Conflict of interest None declared.
Cellulite’s aetiology: a review
Article first published online: 3 JUL 2012
© 2012 The Authors. Journal of the European Academy of Dermatology and Venereology © 2012 European Academy of Dermatology and Venereology
Journal of the European Academy of Dermatology and Venereology
Volume 27, Issue 3, pages 273–278, March 2013
How to Cite
de la Casa Almeida, M., Suarez Serrano, C., Rebollo Roldán, J. and Jiménez Rejano, J.J. (2013), Cellulite’s aetiology: a review. Journal of the European Academy of Dermatology and Venereology, 27: 273–278. doi: 10.1111/j.1468-3083.2012.04622.x
Funding sources None declared.
- Issue published online: 18 FEB 2013
- Article first published online: 3 JUL 2012
- Received: 22 November 2012; Accepted: 28 May 2012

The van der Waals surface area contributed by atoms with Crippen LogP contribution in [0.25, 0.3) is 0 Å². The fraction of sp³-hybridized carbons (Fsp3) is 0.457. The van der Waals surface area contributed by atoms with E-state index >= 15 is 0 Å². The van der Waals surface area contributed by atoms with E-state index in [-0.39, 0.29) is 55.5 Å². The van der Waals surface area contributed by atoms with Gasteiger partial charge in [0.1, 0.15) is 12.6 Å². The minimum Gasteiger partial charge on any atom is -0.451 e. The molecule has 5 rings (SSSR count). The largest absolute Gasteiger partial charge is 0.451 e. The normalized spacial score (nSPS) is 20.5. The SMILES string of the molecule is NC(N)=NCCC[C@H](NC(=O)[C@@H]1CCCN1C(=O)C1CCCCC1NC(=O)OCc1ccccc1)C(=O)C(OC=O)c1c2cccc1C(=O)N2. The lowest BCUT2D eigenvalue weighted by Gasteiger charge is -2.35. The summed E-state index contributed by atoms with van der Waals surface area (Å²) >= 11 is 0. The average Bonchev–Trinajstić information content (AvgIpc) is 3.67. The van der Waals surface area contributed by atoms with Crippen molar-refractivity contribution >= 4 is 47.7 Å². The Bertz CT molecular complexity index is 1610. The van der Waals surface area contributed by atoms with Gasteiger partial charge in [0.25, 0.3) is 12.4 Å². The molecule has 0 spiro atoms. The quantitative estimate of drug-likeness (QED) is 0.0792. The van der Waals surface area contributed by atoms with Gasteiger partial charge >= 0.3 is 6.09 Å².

Cellulite, highly prevalent among women, represents a serious problem for many of them, and one of their main aesthetic concerns. It is difficult to pinpoint its aetiology and physiology/pathophysiology, as there are many factors that are involved in it, affect it, and many processes that are taking place simultaneously and sequentially. Our objective is therefore, to review the scientific scholarship on cellulite to explore the causes of its origin. We carried out a preliminary search of the Medline, Cochrane, and Web of Knowledge databases covering the period from 1978 to April 2011. As there is no specific key word for the phenomenon at hand, we used the following descriptors: adipose tissue, subcutaneous fat, subcutaneous tissue, connective tissue, skin, skin disease and dermis. This resulted in a retrieval of 26 articles contributing to relevant information on the aetiology of cellulite. As a result of our first research, we concluded that cellulite is a physiological phenomenon or at least, that it has a physiological origin, which is characteristic of women, and multi-causal, with the coexistence of a number of factors that trigger, perpetuate, or exacerbate it. The outstanding factors include, among others, connective tissue architecture, oestrogen action, microvascular alterations and certain genetic and hormonal characteristics. All of them provide us with future and novel clues to cellulite treatment, and is necessary to take some or all of these factors into account in developing an effective therapy. However, we are aware of the necessity of further investigation in this field.